When Bob was well enough to travel, Mollie rented a house on 120th Street off Lexington Ave with no stairs to climb. When the word got out that Monteith was in New York, a mass of newsmen wanted the story of the survivors of the submarine landing. One man called it Three men in a boat, the smallest invasion in history. Monteith gave no interviews as it might endanger men in Ireland. They rented a three-storey house with tenants at 157 East 119th Street to provide an income but the block was condemned by the city for garages and they relocated again, this time to 117th Street.
Meanwhile Republican Sinn Fein won a majority of seats in the December 1918 election and established their own dissident parliament called Dáil Eireann and set up a Bond Drive to support the new government. Eamon deValera, as President of the Dail, asked Bob to campaign for the Drive in America. Bob agreed and took off on a nation-wide fund drive. When Bob was out west raising funds, the children suffered several bouts with whooping cough and had their tonsils removed. The doctor told Mollie that if young Patricia were to survive, she needed fresh air. Mollie relocated once more, this time to Schooleys Mountain, New Jersey where she rented a 5-room house on a 3-acre farm. Bob returned on weekends whenever he could but by 1922, his health was failing and he spent a month recuperating in the mountains with the family. Anxious to get some work, Bob moved to Detroit – a boom town at the time. He found a nearly finished bungalow and sent for the family. They joined the Gaelic League and were popular among the many Irish in Detroit. Bob worked at the Ford Motor Company. The financial crisis of 1929 hit and the WPA assigned him to a road gang. Mollie worked at a cleaning plant and then as a teacher. When the economy recovered, Bob was rehired by Ford and joined the Gaelic League’s Irish Rifle Association as an instructor. With retirement on their mind, Mollie found a small 2-1/2 room house in Goodells, Michigan and sold the house in Detroit. Bob retired in 1943 and in May 1947, they returned to Ireland settling in a house in, Donneycarney, Dublin.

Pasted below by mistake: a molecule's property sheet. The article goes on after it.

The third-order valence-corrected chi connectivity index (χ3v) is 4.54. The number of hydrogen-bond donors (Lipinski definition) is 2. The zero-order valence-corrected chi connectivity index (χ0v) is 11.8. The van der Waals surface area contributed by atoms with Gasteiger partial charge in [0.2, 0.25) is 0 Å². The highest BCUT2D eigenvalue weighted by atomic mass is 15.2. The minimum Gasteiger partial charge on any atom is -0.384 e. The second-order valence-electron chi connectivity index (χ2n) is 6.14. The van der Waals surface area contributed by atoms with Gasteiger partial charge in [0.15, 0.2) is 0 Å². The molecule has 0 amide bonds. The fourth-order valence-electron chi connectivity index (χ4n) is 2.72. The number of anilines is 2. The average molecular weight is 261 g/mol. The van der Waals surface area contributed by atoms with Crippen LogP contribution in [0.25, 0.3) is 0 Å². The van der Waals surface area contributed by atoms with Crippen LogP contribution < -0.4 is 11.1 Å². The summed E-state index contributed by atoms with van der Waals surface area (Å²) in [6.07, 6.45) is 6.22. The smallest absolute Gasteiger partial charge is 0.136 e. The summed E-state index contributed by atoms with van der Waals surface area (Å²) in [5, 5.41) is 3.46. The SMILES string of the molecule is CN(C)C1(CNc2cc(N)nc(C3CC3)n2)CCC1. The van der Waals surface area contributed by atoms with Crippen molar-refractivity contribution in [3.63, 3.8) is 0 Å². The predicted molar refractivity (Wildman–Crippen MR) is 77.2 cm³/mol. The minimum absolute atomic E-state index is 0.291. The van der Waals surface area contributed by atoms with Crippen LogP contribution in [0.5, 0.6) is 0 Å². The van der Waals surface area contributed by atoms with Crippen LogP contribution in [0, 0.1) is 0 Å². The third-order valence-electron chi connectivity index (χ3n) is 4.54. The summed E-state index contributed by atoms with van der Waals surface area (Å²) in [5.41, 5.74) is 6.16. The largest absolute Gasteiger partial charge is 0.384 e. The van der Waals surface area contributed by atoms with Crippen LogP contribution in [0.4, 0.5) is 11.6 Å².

Mollie attended the opening of Roger Casement Stadium in Belfast in June 1953 as Bob was too ill to attend. He published a book, Casement’s Last Adventure in 1953 and they both agreed to return to Detroit in December 1953 to be with their children. As Bob and Millie grew older, they became progressively ill. One night in February 1956, as Bob tended to Mollie, he tripped on a rug beside their bed. Mollie jumped out of bed but couldn’t lift him. He asked to be left there and Mollie covered him with blanket and pillowed his head. The following day daughter Patricia helped lift him into bed. He refused to let them call a doctor saying he’d be fine after a rest. On February 18 he turned his head and asked, Where are you, Mollie? She replied, I’m right here, by your side. He muttered, You would be, and turned his head back toward the wall and fell into eternal sleep. General MacArthur said that Old soldiers never die, they just fade away and Captain Monteith did just that after a life spent in service to the Ireland he was converted to love. He was buried in Holy Sepulchre cemetery in Southfield Michigan after a massive procession of Gaelic League and other Irish societies.
Later in Nov 15, 1956, the Long Island Advance newspaper carried the notice that Mrs. Mollie Florence Burke Monteith, the widow of Captain Robert Monteith, flew here recently from Detroit and is spending several weeks visiting her daughter, Mrs. Florence Lynch of Blue Point Avenue in Blue Point, New York. She returned to Detroit and joined Captain Bob on May 7, 1966, three weeks before her 95th birthday.
No mention was made of Captain Bob and Mollie during the official ceremonies commemorating the recent Easter Rising, except by the Gaelic League and AOH in Detroit, Michigan, but they belong right up there in Republican memory with Tom and Kathleen Daly Clarke for few couples gave more to Ireland than they!